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A parent asks: Our child is in elementary school. Despite our efforts to encourage her to have fun with brushing her teeth, she doesn’t and never has enjoyed it. At school, they say she tolerates it. At home we’ve used visuals, the toothbrush song video on YouTube, etc. but her experience hasn’t improved. It gets [...]

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To Lie or Not to Lie? Our George Washington Moments

Published on February 13, 2017 by in News

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Note: With a culture of chronic lying and “alternative facts” permeating the highest levels of government and media, many parents are concerned about how to counter the culture and raise children who value honesty and integrity. As always, it begins with the example we set. This piece, first published in 2011, is as relevant today [...]

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“Where will our help come from?”

Published on February 8, 2017 by in News

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Ellen, I am a single father of a child with multiple neurological and physical challenges. We have so many problems, life-and-death issues. And now that American leaders in education are not considering what our children are going through, where will our help come from?   When leaders choose to disregard and disadvantage our children and [...]

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Special events are the stuff of happy memories for most of us, but for children with autism, the departure from routine and avalanche of social expectations in an unfamiliar setting full of strangers can spell potential calamity. “No surprises!” is a tactic worth the preparation and planning effort. These tips that will help see your [...]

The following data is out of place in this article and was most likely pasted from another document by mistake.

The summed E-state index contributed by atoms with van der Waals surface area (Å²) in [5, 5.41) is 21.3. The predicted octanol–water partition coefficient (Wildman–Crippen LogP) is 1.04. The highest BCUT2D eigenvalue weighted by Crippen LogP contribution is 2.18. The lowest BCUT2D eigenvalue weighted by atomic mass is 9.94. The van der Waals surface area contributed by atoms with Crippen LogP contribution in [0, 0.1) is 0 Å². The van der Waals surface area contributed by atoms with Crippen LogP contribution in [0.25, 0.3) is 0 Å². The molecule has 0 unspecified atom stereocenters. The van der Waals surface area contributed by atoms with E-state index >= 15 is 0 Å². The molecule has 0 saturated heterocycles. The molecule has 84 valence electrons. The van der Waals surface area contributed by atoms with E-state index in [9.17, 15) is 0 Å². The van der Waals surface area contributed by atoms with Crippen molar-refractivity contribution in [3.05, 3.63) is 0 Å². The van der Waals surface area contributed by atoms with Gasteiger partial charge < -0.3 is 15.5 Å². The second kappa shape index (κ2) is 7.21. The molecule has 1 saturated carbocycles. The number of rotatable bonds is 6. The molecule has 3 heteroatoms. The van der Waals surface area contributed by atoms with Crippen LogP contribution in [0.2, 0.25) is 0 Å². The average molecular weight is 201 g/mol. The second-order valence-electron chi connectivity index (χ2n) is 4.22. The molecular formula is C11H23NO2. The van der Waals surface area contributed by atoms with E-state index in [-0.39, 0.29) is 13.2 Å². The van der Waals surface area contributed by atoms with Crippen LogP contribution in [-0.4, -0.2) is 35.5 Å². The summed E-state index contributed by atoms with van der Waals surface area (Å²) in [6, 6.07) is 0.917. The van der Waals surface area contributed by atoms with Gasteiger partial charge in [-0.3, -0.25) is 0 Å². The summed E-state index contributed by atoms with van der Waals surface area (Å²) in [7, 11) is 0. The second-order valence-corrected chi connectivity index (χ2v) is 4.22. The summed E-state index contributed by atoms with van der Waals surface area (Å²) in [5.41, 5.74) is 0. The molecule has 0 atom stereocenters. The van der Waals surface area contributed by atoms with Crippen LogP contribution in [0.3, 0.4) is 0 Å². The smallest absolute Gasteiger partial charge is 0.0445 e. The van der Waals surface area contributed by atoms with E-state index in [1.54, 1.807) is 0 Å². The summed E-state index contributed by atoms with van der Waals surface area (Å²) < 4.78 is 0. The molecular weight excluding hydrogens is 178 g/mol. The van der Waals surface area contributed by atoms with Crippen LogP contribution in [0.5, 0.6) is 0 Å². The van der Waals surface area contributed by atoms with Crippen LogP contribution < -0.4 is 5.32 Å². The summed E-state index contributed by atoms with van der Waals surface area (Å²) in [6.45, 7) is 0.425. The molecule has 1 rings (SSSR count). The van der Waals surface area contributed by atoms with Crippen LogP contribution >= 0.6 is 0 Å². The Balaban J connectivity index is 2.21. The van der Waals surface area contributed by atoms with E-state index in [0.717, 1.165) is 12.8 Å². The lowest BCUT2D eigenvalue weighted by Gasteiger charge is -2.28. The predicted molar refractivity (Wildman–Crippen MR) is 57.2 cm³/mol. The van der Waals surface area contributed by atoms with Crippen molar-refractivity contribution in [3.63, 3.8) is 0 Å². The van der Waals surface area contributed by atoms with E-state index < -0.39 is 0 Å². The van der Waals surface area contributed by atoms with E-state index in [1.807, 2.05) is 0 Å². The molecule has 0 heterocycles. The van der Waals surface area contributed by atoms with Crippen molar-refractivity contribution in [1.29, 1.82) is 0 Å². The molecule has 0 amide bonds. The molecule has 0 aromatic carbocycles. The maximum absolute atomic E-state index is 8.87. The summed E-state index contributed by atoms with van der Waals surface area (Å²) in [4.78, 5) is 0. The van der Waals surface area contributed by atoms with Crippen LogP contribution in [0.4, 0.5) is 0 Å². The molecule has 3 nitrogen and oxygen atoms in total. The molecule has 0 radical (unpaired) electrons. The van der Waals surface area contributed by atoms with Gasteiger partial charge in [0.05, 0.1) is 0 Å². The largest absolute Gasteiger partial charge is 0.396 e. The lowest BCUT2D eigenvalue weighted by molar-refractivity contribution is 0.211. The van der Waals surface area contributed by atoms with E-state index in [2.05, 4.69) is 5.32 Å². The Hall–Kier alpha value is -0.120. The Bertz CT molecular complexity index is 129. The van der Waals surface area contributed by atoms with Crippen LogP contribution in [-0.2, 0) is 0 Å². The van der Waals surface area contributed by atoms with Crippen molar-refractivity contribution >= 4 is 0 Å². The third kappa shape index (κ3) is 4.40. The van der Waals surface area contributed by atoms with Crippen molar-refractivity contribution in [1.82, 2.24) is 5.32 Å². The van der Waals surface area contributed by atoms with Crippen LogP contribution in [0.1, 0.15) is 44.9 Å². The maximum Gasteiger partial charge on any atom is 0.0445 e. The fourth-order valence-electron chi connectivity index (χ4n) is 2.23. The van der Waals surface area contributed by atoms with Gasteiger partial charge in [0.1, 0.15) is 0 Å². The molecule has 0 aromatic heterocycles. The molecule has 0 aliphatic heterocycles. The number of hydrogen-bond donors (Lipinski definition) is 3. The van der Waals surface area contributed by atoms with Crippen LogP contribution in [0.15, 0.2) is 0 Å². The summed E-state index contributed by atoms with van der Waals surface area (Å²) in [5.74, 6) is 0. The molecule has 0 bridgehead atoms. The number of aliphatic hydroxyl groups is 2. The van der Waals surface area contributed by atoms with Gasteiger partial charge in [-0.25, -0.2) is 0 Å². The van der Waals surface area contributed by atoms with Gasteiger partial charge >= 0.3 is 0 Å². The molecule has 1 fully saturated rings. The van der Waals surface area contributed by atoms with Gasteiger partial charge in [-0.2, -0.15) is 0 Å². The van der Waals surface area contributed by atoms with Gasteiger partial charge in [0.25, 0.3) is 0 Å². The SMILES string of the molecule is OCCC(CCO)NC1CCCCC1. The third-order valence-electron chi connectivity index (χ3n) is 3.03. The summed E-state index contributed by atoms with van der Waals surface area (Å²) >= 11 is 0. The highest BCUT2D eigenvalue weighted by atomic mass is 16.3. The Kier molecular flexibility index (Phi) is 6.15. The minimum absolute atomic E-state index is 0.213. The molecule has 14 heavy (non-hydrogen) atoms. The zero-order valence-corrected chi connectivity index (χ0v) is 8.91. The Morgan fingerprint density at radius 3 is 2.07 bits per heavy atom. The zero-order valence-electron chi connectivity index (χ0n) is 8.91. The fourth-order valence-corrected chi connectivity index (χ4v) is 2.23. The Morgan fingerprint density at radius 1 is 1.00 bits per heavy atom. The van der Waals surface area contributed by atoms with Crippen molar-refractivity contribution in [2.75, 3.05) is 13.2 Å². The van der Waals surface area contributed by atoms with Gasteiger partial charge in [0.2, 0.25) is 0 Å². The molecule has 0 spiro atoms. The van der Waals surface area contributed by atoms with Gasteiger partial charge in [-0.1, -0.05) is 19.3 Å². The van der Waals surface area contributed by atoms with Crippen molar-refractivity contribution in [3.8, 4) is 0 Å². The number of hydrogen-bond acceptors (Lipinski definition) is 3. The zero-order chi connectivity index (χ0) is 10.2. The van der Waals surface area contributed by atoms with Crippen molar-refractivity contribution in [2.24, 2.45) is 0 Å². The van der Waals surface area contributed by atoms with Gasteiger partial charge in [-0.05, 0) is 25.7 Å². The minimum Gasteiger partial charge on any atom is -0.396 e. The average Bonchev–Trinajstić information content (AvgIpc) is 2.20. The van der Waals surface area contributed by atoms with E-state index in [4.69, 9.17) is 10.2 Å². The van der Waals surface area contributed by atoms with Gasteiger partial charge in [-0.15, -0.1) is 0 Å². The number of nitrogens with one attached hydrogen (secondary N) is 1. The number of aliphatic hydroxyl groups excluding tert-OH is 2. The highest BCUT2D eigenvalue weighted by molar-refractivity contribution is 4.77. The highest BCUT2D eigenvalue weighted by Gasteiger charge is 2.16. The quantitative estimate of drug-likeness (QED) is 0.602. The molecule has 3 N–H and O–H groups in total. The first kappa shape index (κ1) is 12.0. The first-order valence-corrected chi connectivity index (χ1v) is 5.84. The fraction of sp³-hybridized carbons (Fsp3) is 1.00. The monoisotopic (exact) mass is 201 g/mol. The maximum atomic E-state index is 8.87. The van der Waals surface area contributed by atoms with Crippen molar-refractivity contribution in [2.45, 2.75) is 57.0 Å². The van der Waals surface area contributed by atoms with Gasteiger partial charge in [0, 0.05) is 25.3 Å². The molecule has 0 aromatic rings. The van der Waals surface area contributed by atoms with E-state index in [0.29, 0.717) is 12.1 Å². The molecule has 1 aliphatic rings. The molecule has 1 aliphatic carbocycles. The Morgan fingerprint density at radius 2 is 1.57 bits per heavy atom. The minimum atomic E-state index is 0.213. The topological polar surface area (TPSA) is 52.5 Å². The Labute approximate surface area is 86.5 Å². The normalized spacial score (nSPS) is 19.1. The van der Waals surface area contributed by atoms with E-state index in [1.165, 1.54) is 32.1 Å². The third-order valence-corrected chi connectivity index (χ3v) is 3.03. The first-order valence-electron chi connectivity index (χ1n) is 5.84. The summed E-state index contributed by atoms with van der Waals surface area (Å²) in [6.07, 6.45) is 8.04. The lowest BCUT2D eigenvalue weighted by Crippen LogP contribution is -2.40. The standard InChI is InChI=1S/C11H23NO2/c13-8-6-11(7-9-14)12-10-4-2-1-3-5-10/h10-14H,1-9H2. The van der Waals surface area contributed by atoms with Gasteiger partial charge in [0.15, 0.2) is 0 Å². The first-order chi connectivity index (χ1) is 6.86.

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Bullying, a universal concern of parents of children with autism, isn’t new and will persist until there’s a near-universal change in thinking. In the meantime, hateful memes like this proliferate on the internet: “Bullying is always going to be a thing. Stop wrapping your kids in cotton wool, teach them to stand up and defend [...]

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Every autism parent knows them. They may be strangers; they may be relatives, or anyone in between. They aren’t shy about offering their two cents’ worth on your child’s behavior, preferences, future (and you’d gladly give them a dollar to shut up). They don’t distinguish between opinionated and informed, and they can’t find their own [...]

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A parent asks: Our son is finishing his first year of middle school. The IEP goals offered by the school team, from the first section to the last, are completely inappropriate and almost irrelevant to his recent developmental changes. We can pinpoint the academic problems he had sixth grade and carry them forward into seventh [...]

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Apology Not Accepted

Published on May 6, 2016 by in News

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Originally published in Ellen Notbohm’s newsletter, August 2012 Four years ago a publisher on the other side of the world commissioned me to write an article on teaching children with autism to apologize. The editor didn’t want a typical American list of numbered or bulleted points, but rather a “flowing prose” discussion of teaching empathy [...]

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“I am here for you.” Raising a child with autism can seem like a vice of minute-by-minute management: engineering the strict structure he needs, the visits to professionals whose expertise we need, our own need to feel that we are doing everything we can, or at least doing enough – these needs frequently dictate all [...]

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Counterpoint time. The subject is denial. Not a week goes by wherein I don’t hear from someone who thinks a parent or parents are in denial about a child’s autism. Indeed, some are. And indeed, some are not. What rarely gets voiced is the parent’s reaction to that loaded allegation. The following is a composite [...]

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